The Pier

Sinéad Delaney

He took me for a walk along the pier. The barriers I was leaning on were soaked at the bottom. I watched the water thrashing below and decided that fish loved choppy water the best. The water was wild, and I hoped a fish would jump. He had wrapped his arms around me from behind and was whispering verbal band-aids. I love you so much. No-one could ever love you as much as I do. I wanted to find a ripple in the water, but it was hard to see with the waves. He told me that the water wasn’t calm enough and we went to get lunch.

An encyclopaedia I read as a child said water pressure builds the deeper down the sea you go. It keeps building, as the water volume above you increases. It said some fish had evolved to withstand the pressure. I pictured a fish being pulled deep and held. There had been a picture of an anglerfish on the next page, but I had been picturing a salmon.

We went into a café and sat at a tiny table. A man with white hair handed us menus and began pouring us glasses of water. I watched it pour. It splashed into the glass and settled, which made me sad. We both ordered soup and I swished the water in my glass to make waves. I thought about the pier, and the fish building up speed, which was surprising, because I was worried an incredibly heavy thought was taking up all the room.

I remembered a chapter in a Peter Pan book I had read as a child. Wendy’s mother searched through her daughter’s thoughts every night and folded the ones she didn’t like, up small. I remember being disturbed by that thought, even more so now that I’m older.

The man came with the soups. Mine was red. His was cream. When the man put my bowl down, the liquid sloshed, and it kept moving as long as I kept putting my spoon in. We thanked the man who smiled at me before he left.

I took a spoonful of soup. It was beautiful, and I remarked on how fresh and peppery it was. He called over the man and told him I had said it was too peppery. The man apologised and took it away. I hadn’t said that. I hadn’t even thought that. It wasn’t even his food. He rolled his eyes at me. I begged him not to send the second one back. After it arrived, he complained again. He told the man I had said it was still too peppery.

The man came over but this time, he leaned in very close, ignoring him and looking me in the eyes. I was startled. I couldn’t remember the last time someone had spoken to me directly. His tone was so soft, and he seemed worried.

“There isn’t any pepper in that soup, but I can make you more if you want,” he said.

I could sense my date, across the little table, listening and glaring. The man had kind eyes and I could tell from the way he spoke to me that he was a good man. He looked back at my companion, saw the glares, and retreated to the kitchen.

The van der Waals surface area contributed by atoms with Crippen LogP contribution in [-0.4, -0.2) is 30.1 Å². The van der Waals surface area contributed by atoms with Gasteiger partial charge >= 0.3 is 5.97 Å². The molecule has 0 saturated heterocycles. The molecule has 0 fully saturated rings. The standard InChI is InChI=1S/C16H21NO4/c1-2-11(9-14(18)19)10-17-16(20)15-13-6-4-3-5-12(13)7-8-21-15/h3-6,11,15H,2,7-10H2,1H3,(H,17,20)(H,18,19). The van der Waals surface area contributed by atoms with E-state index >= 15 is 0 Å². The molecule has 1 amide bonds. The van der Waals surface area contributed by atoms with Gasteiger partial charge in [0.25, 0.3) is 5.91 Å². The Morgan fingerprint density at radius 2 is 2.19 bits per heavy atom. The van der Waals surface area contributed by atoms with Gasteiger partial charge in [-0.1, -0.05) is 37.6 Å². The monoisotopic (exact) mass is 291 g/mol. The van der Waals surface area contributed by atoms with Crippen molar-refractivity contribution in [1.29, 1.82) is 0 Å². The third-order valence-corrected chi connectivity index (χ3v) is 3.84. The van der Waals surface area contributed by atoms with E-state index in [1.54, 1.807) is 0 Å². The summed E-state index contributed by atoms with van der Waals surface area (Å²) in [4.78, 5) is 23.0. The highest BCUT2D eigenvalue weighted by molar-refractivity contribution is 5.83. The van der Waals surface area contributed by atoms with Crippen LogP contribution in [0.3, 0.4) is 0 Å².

I looked across the table and gave him a weak smile. He told me he wanted to order a tea. I said I would too, but I needed to use the bathroom. He stood up and told me if I went, he’d stand outside the door. The bathroom door was two metres away. I told him I didn’t want him to stand outside. He didn’t care. I told him that the door was close, he could see it, he could get his tea. He said it wasn’t safe for a girl to walk around on her own.

I didn’t want to use the bathroom then. He shouted, demanding to know why I wouldn’t go if he was waiting outside the door, so I went with him standing outside. When I came out, he had changed his mind about getting tea.

We left the café. It was drizzling. The rain made ripples in the puddles, but the water was dirty. He pulled me in close and embraced me. When he felt me pull back, he made his grip tighter, so it hurt and wouldn’t let go.

I wouldn’t have made it to the kitchen anyway.

But I could feel a terrible ache of hope, because the man in the café had spoken to me softly and looked me in the eyes. We broke apart and walked down the street. He made me hold his hand. He didn’t know it, but I was secretly remembering books I had read, and visualising ripples every time my foot hit the dirty pavement.

It was as if I had heard a bird chirp at night, or as if I had seen a fish jump, so I could know it was near the surface.

Sinéad is 30 and from rural Ireland. She enjoys language learning, going to language exchanges regularly. She also enjoys stargazing when cloud cover allows. She loves to read and enjoys many types of genres, believing it’s important not to restrict yourself of different ways of seeing the world. After lockdown, she hopes to travel, to go to beer gardens in the sun, and walk around the shops without fogged up glasses. Her twitter handle is @SineadDelaney6.